Sunday, February 4th, 2007

Andrew Forge at Betty Cuningham Gallery

Until February 17
541 W. 25th St., between Tenth and Eleventh avenues, 212-242-2772

Andrew Forge Fall (For P,M.) 2000  oil on canvas, 44 x 36 inches Courtesy Betty Cuningham Gallery
Andrew Forge, Fall (For P,M.) 2000 oil on canvas, 44 x 36 inches Courtesy Betty Cuningham Gallery

Andrew Forge (1923–2002) was the author of shimmering abstract paintings of intense chromatic lyricism. His canvases are constructed from an even layer of closely woven, abutting colored dots, a kind of modernist update of Georges Seurat’s pointillism. His second notational device, a line about the size of a matchstick is an occasional usurper amid the dots, a queen bee among the workers.

Betty Cuningham has assembled 14 of his canvases and a selection of works on paper from the mid-1980s through 2001, shortly before his death from cancer. It is a joy to see the works under natural light. While there is a rigor and consistency to his technique, there is also significant variety in tenor and mood between different works, and varying degrees of elusiveness or legibility. His art has a quiet, intriguing beauty that rewards long, slow looking. But there is no getting away from the fact of hard work — they are (and were) a long haul for painter and viewer alike.

The works are as challenging to write about as they are to read. “Fall (For P.M.)” (2000) assembles green and yellow dots across its 3 foot width. Bands of alternating light and shade, forming an irregular wave pattern, are built up from an ebb and flow between the lighter and darker dots. There are intimations of geometric forms — a triangle, a parallelepiped — and while the boundaries are too vague and elusive for these to assert themselves, they intimate pockets of deeper space and varying qualities of light. Towards the bottom of the composition, blues of varying strength suggest a foreground, encouraging the rest of the painting to recede.

The paintings are arcane alike in what is depicted and the aesthetic intentions behind them, but Forge is hermetic, not systemic. He stands apart from the conceptual and minimal art of the 1970s, when his mature style formed, because however involved he was with his own language, his vision is rooted in perception, a desire to grasp reality. The general feel is of forms trying to emerge than of forms being submerged — as if the artist is genuinely doing his best to reveal structures rather than obtusely to conceal them.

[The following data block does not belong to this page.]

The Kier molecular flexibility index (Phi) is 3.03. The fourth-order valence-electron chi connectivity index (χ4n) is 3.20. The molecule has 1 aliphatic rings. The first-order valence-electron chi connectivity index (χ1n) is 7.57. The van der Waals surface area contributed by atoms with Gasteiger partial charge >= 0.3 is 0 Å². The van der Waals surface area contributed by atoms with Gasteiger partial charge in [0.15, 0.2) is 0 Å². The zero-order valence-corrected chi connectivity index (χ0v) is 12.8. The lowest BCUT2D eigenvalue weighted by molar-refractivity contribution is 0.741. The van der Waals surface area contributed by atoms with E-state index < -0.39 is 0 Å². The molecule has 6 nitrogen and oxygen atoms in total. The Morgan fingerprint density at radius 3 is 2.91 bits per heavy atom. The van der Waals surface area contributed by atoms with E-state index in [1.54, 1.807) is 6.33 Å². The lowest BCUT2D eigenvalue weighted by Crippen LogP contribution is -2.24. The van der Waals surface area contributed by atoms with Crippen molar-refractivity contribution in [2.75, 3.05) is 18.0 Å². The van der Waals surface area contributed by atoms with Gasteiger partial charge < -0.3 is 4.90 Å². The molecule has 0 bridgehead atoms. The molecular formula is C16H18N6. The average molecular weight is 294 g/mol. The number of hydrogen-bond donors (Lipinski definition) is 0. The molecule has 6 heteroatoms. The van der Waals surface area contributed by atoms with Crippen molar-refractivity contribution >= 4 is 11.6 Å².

Forge was a charismatic teacher, critic, and scholar. Among many artists about whom he wrote persuasively, Monet and Bonnard are most instructive in relation to his own work. The catalog is especially rewarding in its use of quotes from the artist about his artistic journey: It almost reads like an illustrated novel. The reception for the opening of his show was a gathering of several generations of alumni and faculty from institutions that revere him as a kind of artist-saint: Yale University, where he was a professor and dean from 1975 until his retirement in 1994, plus the New York Studio School, Cooper Union, Dartmouth College and others.

It was only after his retirement from Yale, however, that Forge really hit his stride as a painter. In his early career, in England, he enjoyed success as a figurative realist in the tradition of his teacher, William Coldstream. His embrace of abstraction in the 1960s came as a shock. But it is possible in retrospect to join the dots — no pun intended — between these disparate styles. What his fastidiously observed realism and intuitive abstraction have in common are the painterly virtues of slowness, fidelity, and thought. He was a friend and devotee of Alberto Giacometti and clearly shared his almost masochistic sense that truth is mortgaged to effort. There is a cult of the “hard won image” among School of London realists like Frank Auerbach and Lucian Freud — artists, incidentally, for whom Forge curated an important group exhibition at Yale in the 1981 — which he clearly is part of.

Forge was strongly influenced by the art theorist Adrian Stokes, who made much of Michelangelo’s distinction between the carver and the modeler. Cearly, with his slow, deliberate method, Forge himself was a carver. Slowly, and without correction, each mark that went down had to really matter.  Even as vast numbers of dots and sticks accumulated, each mark had to pull its weight. Despite their weird craft, nothing is gratuitous in these highly wrought compositions.

If this all makes Forge sound dry, academic, and anally retentive, the experience of his paintings belies such an impression. However elusive the work is, looking at it is a joy. The colors are organic, mostly sunny or autumnal. The chromatic relationships are the kind observed in nature. Titles often indicate landscape as the motif. But the motif seems subsidiary to subject, which is more about the experience of looking than what is actually being looked at. Without being in any way illustrative of a scientific theory about seeing, the work seems to be about constructing a meaningful, truthful visual reality. The canvases deny the easy privileges of cognition, the imposition of meaning and order upon the mass of visual sensation—awakening us, in their strange, unfamiliar process, to deeper experiences of vision.